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Defenses to Breach of Contract Claims in Florida

Whether a contract is something that warrants your attention several times a week or once a month, Florida business owners know agreements are a necessary part of operations. Unfortunately, contract disputes are also a top reason companies wind up in court. The Bureau of Justice Statistics (BJS) reports that there are around 27,000 cases filed in state courts every year alleging breach of contract and related claims, representing about 3 percent of all civil lawsuits. An additional figure is notable for those considering litigation: Plaintiffs in breach of contract cases are 66 percent likely to prevail, which means 34 percent of defendants succeeded in fighting the claims.

If your dispute appears headed for the courtroom, it is wise to know what to expect on either side. Defenses could support your position, so the relevant concepts and strategies could also be used against you. A Clearwater, FL contracts lawyer can explain the details about potential defenses, such as:

Formation Issues

The basics of a contract must be present for it to be enforceable, so there must be:

  • An offer by one party;
  • Acceptance of the offer by the other; and
  • The exchange of consideration by both parties.

The legal concept of consideration is something of value given by each party to secure the performance by the other. In Florida business law, consideration is typically money given in exchange for goods or services. However, the value could also come from one party refraining in some act it is legally entitled to do.

Parol Evidence

So-called “parol” evidence involves the conversations and discussions that surround negotiation of a written agreement, but which never made it into the final contract. The parol evidence rule prohibits this information from being introduced in court as evidence of the agreement. The court will only look at the written contract as encompassing the full extent of the parties’ rights and obligations. The parol evidence rule may act as a defense in some cases, but it could also be a factor with enforceability.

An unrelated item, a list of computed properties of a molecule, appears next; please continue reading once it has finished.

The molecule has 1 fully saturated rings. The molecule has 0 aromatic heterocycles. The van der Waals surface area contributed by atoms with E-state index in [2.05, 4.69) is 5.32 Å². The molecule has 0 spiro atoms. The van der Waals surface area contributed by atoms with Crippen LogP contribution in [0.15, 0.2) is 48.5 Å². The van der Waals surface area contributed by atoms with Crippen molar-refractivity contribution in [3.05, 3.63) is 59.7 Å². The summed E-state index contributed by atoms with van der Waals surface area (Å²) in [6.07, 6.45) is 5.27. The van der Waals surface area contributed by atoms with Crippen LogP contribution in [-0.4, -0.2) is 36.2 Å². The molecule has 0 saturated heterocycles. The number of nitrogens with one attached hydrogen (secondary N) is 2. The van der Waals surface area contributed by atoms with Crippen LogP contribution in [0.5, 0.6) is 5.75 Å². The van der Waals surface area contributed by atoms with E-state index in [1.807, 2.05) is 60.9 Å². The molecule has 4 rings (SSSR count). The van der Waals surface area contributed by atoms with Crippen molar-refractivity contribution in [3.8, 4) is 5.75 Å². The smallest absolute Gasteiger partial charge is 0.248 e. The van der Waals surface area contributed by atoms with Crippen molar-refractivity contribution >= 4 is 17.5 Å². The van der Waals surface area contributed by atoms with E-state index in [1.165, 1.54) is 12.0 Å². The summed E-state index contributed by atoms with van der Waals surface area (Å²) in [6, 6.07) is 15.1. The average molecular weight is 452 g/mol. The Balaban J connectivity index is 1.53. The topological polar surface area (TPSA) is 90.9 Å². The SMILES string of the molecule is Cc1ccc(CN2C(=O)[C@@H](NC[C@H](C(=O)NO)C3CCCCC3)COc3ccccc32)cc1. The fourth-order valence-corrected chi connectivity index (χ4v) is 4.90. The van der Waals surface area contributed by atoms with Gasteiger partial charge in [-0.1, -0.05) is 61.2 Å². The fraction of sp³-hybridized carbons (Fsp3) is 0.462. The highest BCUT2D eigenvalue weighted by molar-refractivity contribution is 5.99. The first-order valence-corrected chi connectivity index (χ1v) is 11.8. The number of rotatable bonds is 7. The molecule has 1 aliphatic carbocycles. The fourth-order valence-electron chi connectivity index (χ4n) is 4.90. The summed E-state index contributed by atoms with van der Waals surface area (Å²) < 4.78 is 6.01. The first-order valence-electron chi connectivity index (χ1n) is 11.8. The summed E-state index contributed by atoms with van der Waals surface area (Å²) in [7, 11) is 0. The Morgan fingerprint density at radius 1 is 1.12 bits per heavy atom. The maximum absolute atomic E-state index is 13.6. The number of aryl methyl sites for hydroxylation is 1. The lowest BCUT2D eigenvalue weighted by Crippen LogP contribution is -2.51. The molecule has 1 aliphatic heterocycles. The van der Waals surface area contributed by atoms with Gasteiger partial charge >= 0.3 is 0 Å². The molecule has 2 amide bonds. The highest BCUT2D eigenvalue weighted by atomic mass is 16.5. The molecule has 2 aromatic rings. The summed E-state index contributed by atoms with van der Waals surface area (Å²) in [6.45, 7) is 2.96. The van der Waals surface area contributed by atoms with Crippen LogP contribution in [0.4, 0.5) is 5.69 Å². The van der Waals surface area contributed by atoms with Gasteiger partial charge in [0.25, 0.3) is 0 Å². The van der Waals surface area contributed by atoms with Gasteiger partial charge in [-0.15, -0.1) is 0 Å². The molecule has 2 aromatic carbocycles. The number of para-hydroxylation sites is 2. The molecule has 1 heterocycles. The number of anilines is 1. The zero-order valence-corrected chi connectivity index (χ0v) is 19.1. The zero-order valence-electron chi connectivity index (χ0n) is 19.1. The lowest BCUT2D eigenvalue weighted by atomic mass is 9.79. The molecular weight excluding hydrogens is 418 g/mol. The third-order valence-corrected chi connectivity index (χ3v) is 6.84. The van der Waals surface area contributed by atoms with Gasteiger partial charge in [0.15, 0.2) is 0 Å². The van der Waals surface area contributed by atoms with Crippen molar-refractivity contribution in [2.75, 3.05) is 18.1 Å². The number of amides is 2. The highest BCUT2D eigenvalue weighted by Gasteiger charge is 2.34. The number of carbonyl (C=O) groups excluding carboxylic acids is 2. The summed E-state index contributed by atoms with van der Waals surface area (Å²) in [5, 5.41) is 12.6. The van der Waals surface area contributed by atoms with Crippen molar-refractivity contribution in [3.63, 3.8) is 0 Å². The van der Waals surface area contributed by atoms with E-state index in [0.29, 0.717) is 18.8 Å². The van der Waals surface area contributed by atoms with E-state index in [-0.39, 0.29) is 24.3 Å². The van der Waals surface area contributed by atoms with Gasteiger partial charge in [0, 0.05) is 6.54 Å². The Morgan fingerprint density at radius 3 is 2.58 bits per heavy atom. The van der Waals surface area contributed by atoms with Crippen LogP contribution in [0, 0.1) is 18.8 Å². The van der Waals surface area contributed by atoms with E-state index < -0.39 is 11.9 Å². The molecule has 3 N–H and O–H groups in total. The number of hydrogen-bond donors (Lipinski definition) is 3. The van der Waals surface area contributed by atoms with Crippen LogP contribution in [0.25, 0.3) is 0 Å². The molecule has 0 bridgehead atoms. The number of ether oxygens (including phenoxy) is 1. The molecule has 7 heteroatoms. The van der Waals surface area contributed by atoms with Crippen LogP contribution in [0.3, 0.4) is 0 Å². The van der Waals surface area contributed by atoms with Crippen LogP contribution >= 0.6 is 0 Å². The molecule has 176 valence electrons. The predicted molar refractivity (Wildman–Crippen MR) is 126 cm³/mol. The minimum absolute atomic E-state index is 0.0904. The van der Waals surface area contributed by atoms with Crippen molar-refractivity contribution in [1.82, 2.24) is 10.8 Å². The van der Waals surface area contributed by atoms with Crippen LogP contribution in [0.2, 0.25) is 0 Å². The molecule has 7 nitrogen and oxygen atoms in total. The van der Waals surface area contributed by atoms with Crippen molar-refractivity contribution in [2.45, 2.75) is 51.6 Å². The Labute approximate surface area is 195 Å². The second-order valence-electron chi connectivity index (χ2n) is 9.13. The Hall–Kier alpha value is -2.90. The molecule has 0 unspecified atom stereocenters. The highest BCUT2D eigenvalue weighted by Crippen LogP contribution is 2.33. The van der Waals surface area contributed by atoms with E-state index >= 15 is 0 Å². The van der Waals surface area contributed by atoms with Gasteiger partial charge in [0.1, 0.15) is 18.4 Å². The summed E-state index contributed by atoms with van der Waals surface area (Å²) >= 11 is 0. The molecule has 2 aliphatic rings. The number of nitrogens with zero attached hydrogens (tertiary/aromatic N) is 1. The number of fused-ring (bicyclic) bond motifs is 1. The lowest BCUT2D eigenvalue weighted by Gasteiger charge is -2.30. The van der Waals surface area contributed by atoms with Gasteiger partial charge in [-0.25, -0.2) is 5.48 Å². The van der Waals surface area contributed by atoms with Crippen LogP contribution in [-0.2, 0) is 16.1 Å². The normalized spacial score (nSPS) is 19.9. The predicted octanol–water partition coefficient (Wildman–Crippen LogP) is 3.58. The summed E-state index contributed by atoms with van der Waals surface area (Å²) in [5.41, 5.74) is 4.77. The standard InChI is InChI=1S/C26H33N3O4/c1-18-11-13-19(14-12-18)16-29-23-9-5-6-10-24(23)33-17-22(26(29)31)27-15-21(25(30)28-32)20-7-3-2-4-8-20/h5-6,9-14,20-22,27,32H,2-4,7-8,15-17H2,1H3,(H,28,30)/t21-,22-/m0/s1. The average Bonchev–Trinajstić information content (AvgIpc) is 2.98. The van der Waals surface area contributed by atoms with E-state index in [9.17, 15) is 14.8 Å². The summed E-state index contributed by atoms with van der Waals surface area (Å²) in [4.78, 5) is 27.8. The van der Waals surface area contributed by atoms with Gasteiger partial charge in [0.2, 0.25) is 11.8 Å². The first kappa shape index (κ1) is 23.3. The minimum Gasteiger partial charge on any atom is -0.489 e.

Misconduct in Formation of a Contract

Even when the required elements to create an agreement are present, there may be defenses based upon the circumstances surrounding its formation. A contract is not enforceable if the subject matter is illegal or where it is so grossly unfair as to be unconscionable. Additional defenses in this category include coercion, duress, and fraud, such as where one party was induced into contracting through false statements.

Statute of Frauds

Many of the contracts you use regularly are based upon an oral agreement, but there are some that must be in writing to be enforceable. Florida’s Statute of Frauds requires a signed document when the agreement involves:

  • $500 or more in goods;
  • Promises to pay the debt of another; and
  • Contracts that cannot be performed within one year.

Discuss Defenses and Strategy with a Pinellas County Business Litigation Attorney

This overview helps frame the contract issues for court, but these concepts can also guide you in assessing mediation and other nonlitigation options. For more information on defenses in Florida breach of contract cases, please contact Clearwater Business Law at (727) 785-5100. We can set up a consultation with a business lawyer who can provide personalized details based upon your situation.